Tuesday, February 7, 2012

Who doesn't love french onions?

Or rather, the classic dish French Onion Soup. As anyone whose ever attempted to make the deeply flavorful soup can tell you, directions are usually filled with words like "time consuming", "slow caramelization", or "2 hours of simmering". Yes, caramelization of the onions is KEY here, but I speed it up a bit and am eating delicious soup in about 50 minutes rather than 2 hours. I use two different types of stock in this, beef for the deep rich base we all know and love in french onion soup, and chicken for that lighter and salty note. Please excuse the terrible cell phone photo. It was a late night craving. Oh, and you're welcome in advance for the soup.

What you need:
3 large spanish onions sliced
3 tablespoons salted butter
3 large crushed garlic cloves
Kosher salt and freshly ground pepper
2 very large thyme sprigs tied together with butchers twine
Dash of crushed red pepper
3 cups good quality (preferably homemade) beef stock
1 cup of the same quality chicken stock
About 1/4 cup cognac
Italian bread or some day-old baguette from dinner the night before, cubed
Gruyere or much less expensive swiss cheese, shredded (hey, we're on a budget here)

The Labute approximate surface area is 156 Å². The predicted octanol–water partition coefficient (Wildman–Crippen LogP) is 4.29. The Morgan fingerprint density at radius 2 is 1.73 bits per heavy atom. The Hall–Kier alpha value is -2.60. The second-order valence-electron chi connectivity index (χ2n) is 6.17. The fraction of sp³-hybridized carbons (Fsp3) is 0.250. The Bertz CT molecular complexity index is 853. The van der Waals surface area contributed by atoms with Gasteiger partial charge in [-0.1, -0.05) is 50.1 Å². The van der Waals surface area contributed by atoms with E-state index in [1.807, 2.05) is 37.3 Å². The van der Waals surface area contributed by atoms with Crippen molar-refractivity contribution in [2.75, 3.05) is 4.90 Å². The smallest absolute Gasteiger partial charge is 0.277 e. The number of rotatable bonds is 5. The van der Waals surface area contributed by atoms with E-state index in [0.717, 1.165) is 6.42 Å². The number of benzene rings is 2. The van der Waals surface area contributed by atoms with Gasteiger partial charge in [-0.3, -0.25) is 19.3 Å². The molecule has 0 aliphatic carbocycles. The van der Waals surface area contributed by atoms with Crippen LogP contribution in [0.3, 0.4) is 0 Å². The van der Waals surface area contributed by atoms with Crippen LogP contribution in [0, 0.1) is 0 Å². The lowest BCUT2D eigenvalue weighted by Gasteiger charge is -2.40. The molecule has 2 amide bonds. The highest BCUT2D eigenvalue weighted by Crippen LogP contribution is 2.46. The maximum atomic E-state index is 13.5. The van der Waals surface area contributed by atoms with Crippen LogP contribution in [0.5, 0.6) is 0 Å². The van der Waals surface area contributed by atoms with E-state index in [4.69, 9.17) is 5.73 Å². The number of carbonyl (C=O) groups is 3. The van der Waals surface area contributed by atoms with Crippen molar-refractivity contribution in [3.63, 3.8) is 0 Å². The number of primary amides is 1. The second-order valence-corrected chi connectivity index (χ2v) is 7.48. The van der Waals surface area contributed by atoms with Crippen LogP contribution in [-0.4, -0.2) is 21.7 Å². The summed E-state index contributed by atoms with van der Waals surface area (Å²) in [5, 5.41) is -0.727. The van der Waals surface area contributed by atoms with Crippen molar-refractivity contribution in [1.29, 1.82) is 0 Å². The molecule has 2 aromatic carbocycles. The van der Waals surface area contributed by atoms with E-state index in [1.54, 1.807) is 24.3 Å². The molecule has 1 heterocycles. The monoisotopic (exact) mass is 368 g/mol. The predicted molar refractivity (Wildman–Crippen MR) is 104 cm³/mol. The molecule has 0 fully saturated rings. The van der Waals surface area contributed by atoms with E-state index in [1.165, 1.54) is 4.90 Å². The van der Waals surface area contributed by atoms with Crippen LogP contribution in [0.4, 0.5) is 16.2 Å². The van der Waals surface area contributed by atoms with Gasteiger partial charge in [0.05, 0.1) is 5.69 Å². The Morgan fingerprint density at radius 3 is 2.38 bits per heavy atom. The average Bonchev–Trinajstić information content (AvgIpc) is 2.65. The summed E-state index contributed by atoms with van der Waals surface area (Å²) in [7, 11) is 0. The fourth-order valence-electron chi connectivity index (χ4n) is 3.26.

Here we go:
Heat the butter in a large heavy bottomed skillet and melt. Add in the sliced onions and turn the heat to medium low, here's where we need to pay the most attention because we don't want to burn the onions. Stir continuously until the onions start to soften and color, about 10 minutes. Add the garlic, salt, pepper, thyme, and red pepper.
Saute all together for about another 5-10 minutes or until the onions are nice and brown. Add the stocks. Ready? Leave it alone! Let it simmer together for about 20-30 minutes, depending on how impatient you are. Stir in the cognac 5 minutes before
the end of the cooking time.
Serve up the soup in oven safe bowls, top with the bread and cheese and throw under the broiler until they become brown and bubbly. Time varies on the broiler, mine takes about 3 minutes.

I can't really think of another soup I want more on a cold winter day. Well to be honest, any day. Leftovers just gain in flavor, so I make double batches to whip out for a quick lunch or dinner.
Onion soup in about 50 minutes? Sign me up.